American Dream’s highly visible location in the Meadowlands Sports Complex is one of the reasons that made the mall look like a success in theory. The Meadowlands Sports Complex is just five miles West of Manhattan and is directly across three major state highways namely, the New Jersey Turnpike, Route 3, and Route 120.31 This would make it an ideal location for commuters or even New York tourists to stop in due to it’s availability and visibility in all three highways. As a matter of fact, nearly 40 million people annually are expected to visit this mall once it is fully open to the public. This type of exposure would seemingly make the mall highly profitable and in many ways a landmark in New Jersey, that’s if anyone is able to actually get to the mall.

American Dream is set to affect the highway lanes and air pollution of the Meadowlands permanently. As aforementioned, the mall is expecting to have forty million visitors annually, which makes it roughly 110,000 daily visitors. 32 Although there is some access to public transportation, there is no telling whether tourists or people across the metropolitan area will actually use it. Even half of these 110,000 additional people on New Jersey highways would still be widely regarded as a traffic nightmare.33 As it can be seen from the figure above, the mall’s 110,000 expected daily consumers will further aggravate highways that are already challenged with just 150,000 daily drivers.34 This influx of cars would exponentially increase automobile emissions to the area, undoubtedly affecting the environment but the health of the people living in it too. The effect on the people surrounding the Meadowlands has to be a part of the conversation when critiquing American Dream’s future effects. By focusing solely on the effects on the environment the Sierra Club is effectively ignoring an existing public health issue faced by the Meadowlands.

The air pollution and the health hazards faced in the Meadowlands have not been studied appropriately and so this public health issue in the Meadowlands has been left largely ignored. 35 Through my research the only scholarly literature I was able to find about the disparate air pollution impacts in the Meadowlands was a 2008 dissertation by Dawn Robert-Semple’s titled “Air pollution, meteorology and public health in New Jersey”. In this dissertation Robert- Semple was able to provide a thorough data analysis on the pollutants that plague the Meadowlands and the ways in which they affect public health.36 Here a link between harmful pollutants and respiratory health effects were observed in the Meadowlands.37 Robert-Semple’s findings can be seen as a forewarning about American Dream of sorts, where air pollutants “may intensify as cities continue to expand and an over-dependence on motor vehicular transport becomes likely.”38 This is what may happen in the Meadowlands due to developments that require individual vehicle use as a means of transportation, such as American Dream. Although, Robert-Semple’s dissertation proves to be valuable in the conversation surrounding the Meadowlands it still has its faults, in that it does not factor in the extent to which environmental injustice may be taking place here.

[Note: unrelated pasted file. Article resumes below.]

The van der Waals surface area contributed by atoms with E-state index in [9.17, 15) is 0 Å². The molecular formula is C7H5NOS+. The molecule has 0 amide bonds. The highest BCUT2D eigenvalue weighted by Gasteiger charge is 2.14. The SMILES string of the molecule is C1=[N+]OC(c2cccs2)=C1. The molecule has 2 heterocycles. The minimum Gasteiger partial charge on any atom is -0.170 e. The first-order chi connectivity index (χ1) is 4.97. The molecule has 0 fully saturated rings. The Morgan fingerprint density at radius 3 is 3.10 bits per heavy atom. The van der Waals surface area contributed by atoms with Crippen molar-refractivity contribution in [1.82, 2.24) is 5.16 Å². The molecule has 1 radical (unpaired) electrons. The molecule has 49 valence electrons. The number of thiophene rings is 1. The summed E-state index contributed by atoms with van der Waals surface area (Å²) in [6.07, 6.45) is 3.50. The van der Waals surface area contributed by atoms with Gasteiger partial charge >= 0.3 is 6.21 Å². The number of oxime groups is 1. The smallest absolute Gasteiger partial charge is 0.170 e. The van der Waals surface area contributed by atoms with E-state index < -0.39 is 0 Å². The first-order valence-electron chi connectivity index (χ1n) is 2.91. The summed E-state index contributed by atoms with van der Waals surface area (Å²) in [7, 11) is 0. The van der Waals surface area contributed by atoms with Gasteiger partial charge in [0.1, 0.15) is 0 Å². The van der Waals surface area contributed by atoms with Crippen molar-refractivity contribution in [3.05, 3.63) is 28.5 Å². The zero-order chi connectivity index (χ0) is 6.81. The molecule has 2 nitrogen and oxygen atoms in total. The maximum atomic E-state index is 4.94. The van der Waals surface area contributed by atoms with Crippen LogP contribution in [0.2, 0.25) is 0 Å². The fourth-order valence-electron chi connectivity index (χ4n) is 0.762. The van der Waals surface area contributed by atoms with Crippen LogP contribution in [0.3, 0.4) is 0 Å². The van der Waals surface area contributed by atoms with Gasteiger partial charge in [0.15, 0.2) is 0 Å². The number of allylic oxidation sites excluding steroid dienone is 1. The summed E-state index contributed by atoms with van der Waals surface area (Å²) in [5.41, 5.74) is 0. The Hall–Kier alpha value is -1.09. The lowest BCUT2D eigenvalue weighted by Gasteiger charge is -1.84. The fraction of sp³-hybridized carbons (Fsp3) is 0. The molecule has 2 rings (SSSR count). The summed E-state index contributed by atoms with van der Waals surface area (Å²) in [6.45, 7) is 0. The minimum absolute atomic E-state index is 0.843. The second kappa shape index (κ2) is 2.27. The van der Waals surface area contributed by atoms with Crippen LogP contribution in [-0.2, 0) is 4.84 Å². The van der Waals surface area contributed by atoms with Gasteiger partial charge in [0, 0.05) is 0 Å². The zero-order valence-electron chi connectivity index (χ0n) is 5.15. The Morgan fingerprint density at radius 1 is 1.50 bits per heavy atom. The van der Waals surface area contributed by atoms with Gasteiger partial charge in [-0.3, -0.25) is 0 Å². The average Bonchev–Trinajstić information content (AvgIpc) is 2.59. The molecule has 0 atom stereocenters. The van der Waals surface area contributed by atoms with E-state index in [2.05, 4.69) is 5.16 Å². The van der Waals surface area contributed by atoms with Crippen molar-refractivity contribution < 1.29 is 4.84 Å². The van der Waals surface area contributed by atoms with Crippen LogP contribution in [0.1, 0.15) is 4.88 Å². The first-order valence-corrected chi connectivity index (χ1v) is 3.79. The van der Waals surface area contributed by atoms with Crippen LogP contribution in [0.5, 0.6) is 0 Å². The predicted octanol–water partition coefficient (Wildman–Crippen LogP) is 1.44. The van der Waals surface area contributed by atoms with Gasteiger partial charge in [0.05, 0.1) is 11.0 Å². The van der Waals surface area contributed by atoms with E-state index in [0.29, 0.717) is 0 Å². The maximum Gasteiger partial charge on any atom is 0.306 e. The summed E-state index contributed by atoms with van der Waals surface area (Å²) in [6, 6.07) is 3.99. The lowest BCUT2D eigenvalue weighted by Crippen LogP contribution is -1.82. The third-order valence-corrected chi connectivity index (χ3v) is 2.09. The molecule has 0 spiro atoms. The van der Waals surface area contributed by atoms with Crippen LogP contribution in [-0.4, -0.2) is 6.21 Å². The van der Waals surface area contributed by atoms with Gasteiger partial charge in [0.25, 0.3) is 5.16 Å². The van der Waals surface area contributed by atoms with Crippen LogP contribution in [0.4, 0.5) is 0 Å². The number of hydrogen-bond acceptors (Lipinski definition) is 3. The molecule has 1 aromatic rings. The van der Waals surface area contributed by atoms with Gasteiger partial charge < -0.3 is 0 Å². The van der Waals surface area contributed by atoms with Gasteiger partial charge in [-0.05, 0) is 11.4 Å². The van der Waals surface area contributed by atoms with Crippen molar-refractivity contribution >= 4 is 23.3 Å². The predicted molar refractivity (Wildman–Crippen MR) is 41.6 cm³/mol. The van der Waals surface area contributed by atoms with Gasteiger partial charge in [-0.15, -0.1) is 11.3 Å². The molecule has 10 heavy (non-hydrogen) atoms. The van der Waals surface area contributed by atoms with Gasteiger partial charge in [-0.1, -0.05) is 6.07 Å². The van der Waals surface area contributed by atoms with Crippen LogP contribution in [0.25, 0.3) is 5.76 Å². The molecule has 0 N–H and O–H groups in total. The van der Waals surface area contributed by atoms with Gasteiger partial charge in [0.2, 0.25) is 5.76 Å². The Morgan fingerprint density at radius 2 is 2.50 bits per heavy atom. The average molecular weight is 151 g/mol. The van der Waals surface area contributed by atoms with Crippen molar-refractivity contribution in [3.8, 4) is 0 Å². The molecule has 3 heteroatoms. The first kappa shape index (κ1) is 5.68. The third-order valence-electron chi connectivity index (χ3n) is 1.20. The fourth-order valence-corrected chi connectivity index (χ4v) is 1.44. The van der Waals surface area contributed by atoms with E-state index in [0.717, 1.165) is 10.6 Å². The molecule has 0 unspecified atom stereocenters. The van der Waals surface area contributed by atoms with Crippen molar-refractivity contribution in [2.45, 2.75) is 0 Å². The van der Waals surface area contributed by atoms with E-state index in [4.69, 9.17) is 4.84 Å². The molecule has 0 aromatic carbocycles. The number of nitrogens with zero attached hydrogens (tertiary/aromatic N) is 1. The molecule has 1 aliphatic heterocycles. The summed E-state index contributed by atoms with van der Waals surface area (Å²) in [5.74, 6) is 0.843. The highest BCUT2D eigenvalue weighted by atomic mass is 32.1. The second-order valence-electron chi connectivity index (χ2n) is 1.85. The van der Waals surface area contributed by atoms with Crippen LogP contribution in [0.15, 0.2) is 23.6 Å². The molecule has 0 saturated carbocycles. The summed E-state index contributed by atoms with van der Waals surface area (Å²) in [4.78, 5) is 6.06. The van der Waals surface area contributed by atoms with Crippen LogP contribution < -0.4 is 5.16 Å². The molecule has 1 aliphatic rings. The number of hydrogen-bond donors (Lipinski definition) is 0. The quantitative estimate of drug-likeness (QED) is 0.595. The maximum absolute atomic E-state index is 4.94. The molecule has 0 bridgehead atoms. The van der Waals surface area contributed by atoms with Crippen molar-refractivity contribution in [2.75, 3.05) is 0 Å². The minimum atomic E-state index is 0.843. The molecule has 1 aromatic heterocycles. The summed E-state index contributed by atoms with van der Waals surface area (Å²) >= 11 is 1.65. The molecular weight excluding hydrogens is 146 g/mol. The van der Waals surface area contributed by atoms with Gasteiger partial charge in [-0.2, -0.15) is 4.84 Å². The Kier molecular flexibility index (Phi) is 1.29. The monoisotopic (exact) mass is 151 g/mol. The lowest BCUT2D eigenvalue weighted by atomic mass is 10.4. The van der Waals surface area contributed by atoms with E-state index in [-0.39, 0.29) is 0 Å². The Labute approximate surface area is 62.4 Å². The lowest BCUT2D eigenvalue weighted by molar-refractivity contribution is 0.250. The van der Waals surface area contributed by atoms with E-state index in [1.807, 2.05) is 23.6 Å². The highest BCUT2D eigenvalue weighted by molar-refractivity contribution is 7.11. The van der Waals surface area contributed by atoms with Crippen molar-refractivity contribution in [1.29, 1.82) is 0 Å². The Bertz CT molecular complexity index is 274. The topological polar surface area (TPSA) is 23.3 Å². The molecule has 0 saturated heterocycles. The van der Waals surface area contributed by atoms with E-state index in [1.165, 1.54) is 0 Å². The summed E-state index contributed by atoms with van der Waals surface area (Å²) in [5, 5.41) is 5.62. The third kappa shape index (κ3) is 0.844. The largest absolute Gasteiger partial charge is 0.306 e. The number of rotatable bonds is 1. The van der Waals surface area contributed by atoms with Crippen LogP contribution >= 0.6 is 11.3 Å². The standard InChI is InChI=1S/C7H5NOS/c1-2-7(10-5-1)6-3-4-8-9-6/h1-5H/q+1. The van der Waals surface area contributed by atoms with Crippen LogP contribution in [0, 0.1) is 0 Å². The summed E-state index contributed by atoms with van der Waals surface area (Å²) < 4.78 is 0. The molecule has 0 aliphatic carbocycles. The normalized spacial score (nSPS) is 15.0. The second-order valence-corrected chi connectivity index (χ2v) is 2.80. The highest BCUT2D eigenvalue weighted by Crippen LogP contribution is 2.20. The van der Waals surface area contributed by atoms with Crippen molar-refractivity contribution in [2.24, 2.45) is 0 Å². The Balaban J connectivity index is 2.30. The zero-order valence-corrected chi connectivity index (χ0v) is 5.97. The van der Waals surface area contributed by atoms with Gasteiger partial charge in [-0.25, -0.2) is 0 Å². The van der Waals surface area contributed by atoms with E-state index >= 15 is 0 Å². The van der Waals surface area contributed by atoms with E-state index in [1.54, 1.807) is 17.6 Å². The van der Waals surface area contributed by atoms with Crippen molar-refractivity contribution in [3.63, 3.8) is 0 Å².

Health Impact on Meadowland Locals

This section of the project will go through a data analysis of environmental and demographic indicators in the Meadowlands to understand whether an environmental injustice is occurring in this site. The tools used for this analysis were provided by the EPA’s Environmental Justice Screening and Mapping Tool. The pinpointed location in the figure above is American Dream with a three mile buffer around it. The buffer was chosen to cover three miles to capture data of the areas in the Meadowland that will surround the mall. Included within this buffer is an estimated population of 104,832 people. The environmental indicators chosen for this analysis were National-Scale Air Toxics Assessment (NATA) Diesel Particulate Matter (PM), NATA Cancer Risk, NATA Respiratory Hazard Index (HI), and Traffic Proximity. The demographic indicators chosen are Minority Population, Low Income Population, Linguistically Isolated, and less than High School education. Each category will be compared by state and national outcomes and described in percentiles. Percentiles describe what percent of the state or national population “has an equal or lower value, meaning less potential for exposure/ risk/ proximity” to each category.39 This data will be analyzed with the understanding of how environmental justice can affect communities by class or race to see if a conclusion can be made on whether an environmental justice issue is occurring here.